“We met with a couple of new clients and we got to see first hand who our client base really is. They were honest people who had been through some hard times,” said 3rd-year law student John Krohn of his experience this summer serving as an intern for the Pennsylvania Civil Law Clinic. Fellow intern Christopher Sarno, also a rising 3rd year student, added, “These people didn’t fit the image that some people probably have when they hear bankruptcy. These were not irresponsible people who had thrown away their money. They were good, honest people. It was a real eye-opener.”
Both Krohn and Sarno have been serving as interns for the bankruptcy section of the Pennsylvania Civil Law Clinic under the supervision of Associate Professor and Director of Clinical Programs Nathaniel C. Nichols
since June 1st. The Internships were funded by a grant from the American College of Bankruptcy
, an honorary association of bankruptcy and insolvency professionals.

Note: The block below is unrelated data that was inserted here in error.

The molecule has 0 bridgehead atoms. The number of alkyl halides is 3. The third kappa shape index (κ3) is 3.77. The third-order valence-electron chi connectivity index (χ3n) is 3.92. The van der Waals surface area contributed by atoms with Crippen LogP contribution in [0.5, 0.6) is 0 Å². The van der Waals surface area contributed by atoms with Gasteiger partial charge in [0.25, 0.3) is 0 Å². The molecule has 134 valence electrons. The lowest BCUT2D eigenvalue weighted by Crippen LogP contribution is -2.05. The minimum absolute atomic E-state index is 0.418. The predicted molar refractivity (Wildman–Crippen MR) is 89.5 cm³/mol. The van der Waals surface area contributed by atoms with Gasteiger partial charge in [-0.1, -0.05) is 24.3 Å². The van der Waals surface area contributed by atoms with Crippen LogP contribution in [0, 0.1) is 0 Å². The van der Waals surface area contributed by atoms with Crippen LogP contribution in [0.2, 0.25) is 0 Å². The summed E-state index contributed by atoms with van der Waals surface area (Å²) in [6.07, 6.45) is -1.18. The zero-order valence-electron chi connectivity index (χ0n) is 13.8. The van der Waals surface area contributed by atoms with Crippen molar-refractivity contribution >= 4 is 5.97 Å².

The two interns had a chance to work on several fascinating projects. Through regulations.gov, they submitted a comment on a proposed federal regulation that would require banks to check to see if the money being electronically deposited into an account was protected before the bank could freeze the account. They later had the opportunity to actually help a client whose account had been frozen. They also had the opportunity to attend creditor meetings at the Chester County courthouse, give a presentation on new credit card regulations and debt collections in Upper Darby, and work closely with clinic clients, consisting primarily of senior citizens from Delaware County, Pennsylvania suffering through bankruptcy.
“It’s been wonderful. These two students were able to do far more for clients than I could have hoped,” said Professor Nichols proudly. He spoke of their willingness to educate the community glowingly, and said of their work with the client whose account was frozen, “It was through their efforts that he got his account unfrozen.”
Before the internship, neither John nor Christopher had much experience with bankruptcy law, but both students now have an appreciation for the work and a broader perspective on what it means. “It was a great opportunity to apply what we’ve learned in law school, and we’ve had the opportunity to help a lot of people,” said Chris. John concurred, adding with a smile, “I actually enjoy telling people what I’m doing.”
Further funding will allow both John and Chris to continue working for the clinic on a part-time basis through the upcoming fall semester.